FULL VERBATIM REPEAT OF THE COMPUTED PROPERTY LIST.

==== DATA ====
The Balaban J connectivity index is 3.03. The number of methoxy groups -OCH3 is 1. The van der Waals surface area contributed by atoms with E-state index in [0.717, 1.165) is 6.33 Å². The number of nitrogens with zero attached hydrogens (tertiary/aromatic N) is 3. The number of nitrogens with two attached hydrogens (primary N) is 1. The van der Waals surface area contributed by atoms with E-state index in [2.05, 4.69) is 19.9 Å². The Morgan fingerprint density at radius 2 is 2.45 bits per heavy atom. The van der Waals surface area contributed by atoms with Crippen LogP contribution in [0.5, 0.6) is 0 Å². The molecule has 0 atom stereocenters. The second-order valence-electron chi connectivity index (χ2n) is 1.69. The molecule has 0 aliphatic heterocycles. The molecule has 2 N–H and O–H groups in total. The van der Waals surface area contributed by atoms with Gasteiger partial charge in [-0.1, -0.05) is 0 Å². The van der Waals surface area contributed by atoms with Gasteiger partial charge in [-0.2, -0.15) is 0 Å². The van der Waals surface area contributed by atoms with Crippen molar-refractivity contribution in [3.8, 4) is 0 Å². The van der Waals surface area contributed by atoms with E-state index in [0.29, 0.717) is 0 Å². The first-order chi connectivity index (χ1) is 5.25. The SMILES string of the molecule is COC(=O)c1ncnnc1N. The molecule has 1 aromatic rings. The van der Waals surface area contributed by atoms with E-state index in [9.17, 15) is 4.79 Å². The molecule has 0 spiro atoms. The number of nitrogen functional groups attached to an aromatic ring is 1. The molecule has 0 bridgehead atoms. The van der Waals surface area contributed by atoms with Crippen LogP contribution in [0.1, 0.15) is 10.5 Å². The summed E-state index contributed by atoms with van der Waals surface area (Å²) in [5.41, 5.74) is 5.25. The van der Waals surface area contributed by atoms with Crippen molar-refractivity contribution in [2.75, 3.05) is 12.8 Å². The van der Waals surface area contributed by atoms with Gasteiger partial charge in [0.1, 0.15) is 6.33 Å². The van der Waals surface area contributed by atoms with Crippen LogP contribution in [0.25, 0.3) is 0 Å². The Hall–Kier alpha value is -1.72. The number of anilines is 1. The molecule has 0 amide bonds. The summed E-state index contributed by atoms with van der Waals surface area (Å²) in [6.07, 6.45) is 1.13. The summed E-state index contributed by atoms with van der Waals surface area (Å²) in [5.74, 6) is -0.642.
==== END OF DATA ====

The Balaban J connectivity index is 3.03. The number of methoxy groups -OCH3 is 1. The van der Waals surface area contributed by atoms with E-state index in [0.717, 1.165) is 6.33 Å². The number of nitrogens with zero attached hydrogens (tertiary/aromatic N) is 3. The number of nitrogens with two attached hydrogens (primary N) is 1. The van der Waals surface area contributed by atoms with E-state index in [2.05, 4.69) is 19.9 Å². The Morgan fingerprint density at radius 2 is 2.45 bits per heavy atom. The van der Waals surface area contributed by atoms with Crippen LogP contribution in [0.5, 0.6) is 0 Å². The molecule has 0 atom stereocenters. The second-order valence-electron chi connectivity index (χ2n) is 1.69. The molecule has 0 aliphatic heterocycles. The molecule has 2 N–H and O–H groups in total. The van der Waals surface area contributed by atoms with Gasteiger partial charge in [-0.1, -0.05) is 0 Å². The van der Waals surface area contributed by atoms with Gasteiger partial charge in [-0.2, -0.15) is 0 Å². The van der Waals surface area contributed by atoms with Crippen molar-refractivity contribution in [3.8, 4) is 0 Å². The van der Waals surface area contributed by atoms with E-state index in [0.29, 0.717) is 0 Å². The first-order chi connectivity index (χ1) is 5.25. The SMILES string of the molecule is COC(=O)c1ncnnc1N. The molecule has 1 aromatic rings. The van der Waals surface area contributed by atoms with E-state index in [9.17, 15) is 4.79 Å². The molecule has 0 spiro atoms. The number of nitrogen functional groups attached to an aromatic ring is 1. The molecule has 0 bridgehead atoms. The van der Waals surface area contributed by atoms with Crippen LogP contribution in [0.1, 0.15) is 10.5 Å². The summed E-state index contributed by atoms with van der Waals surface area (Å²) in [5.41, 5.74) is 5.25. The van der Waals surface area contributed by atoms with Crippen molar-refractivity contribution in [2.75, 3.05) is 12.8 Å². The van der Waals surface area contributed by atoms with Gasteiger partial charge in [0.1, 0.15) is 6.33 Å². The van der Waals surface area contributed by atoms with Crippen LogP contribution in [0.25, 0.3) is 0 Å². The Hall–Kier alpha value is -1.72. The number of anilines is 1. The molecule has 0 amide bonds. The summed E-state index contributed by atoms with van der Waals surface area (Å²) in [6.07, 6.45) is 1.13. The summed E-state index contributed by atoms with van der Waals surface area (Å²) in [5.74, 6) is -0.642.